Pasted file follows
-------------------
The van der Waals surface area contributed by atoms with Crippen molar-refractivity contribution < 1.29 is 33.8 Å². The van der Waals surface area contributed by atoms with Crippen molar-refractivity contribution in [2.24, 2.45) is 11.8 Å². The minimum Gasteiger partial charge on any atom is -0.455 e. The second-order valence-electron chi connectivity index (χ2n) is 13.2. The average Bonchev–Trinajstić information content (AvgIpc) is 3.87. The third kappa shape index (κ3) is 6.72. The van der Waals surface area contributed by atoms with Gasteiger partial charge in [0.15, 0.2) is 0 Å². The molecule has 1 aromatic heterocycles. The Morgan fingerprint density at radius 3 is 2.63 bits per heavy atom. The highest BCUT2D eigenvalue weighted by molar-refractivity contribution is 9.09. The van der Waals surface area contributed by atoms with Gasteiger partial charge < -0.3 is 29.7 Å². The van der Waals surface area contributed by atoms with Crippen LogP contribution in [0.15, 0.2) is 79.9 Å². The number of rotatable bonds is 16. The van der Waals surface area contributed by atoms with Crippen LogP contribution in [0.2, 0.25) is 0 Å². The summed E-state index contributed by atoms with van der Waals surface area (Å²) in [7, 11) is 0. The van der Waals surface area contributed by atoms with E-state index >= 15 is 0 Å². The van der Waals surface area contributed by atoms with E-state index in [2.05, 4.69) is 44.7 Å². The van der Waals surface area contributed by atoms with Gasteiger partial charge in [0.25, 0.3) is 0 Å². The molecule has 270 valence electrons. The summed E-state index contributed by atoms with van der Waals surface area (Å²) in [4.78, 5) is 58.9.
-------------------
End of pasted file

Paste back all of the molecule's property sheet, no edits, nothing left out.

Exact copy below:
The van der Waals surface area contributed by atoms with Crippen molar-refractivity contribution < 1.29 is 33.8 Å². The van der Waals surface area contributed by atoms with Crippen molar-refractivity contribution in [2.24, 2.45) is 11.8 Å². The minimum Gasteiger partial charge on any atom is -0.455 e. The second-order valence-electron chi connectivity index (χ2n) is 13.2. The average Bonchev–Trinajstić information content (AvgIpc) is 3.87. The third kappa shape index (κ3) is 6.72. The van der Waals surface area contributed by atoms with Gasteiger partial charge in [0.15, 0.2) is 0 Å². The molecule has 1 aromatic heterocycles. The Morgan fingerprint density at radius 3 is 2.63 bits per heavy atom. The highest BCUT2D eigenvalue weighted by molar-refractivity contribution is 9.09. The van der Waals surface area contributed by atoms with Gasteiger partial charge < -0.3 is 29.7 Å². The van der Waals surface area contributed by atoms with Crippen LogP contribution in [0.15, 0.2) is 79.9 Å². The number of rotatable bonds is 16. The van der Waals surface area contributed by atoms with Crippen LogP contribution in [0.2, 0.25) is 0 Å². The summed E-state index contributed by atoms with van der Waals surface area (Å²) in [7, 11) is 0. The van der Waals surface area contributed by atoms with E-state index >= 15 is 0 Å². The van der Waals surface area contributed by atoms with E-state index in [2.05, 4.69) is 44.7 Å². The van der Waals surface area contributed by atoms with Gasteiger partial charge in [0.25, 0.3) is 0 Å². The molecule has 270 valence electrons. The summed E-state index contributed by atoms with van der Waals surface area (Å²) in [4.78, 5) is 58.9.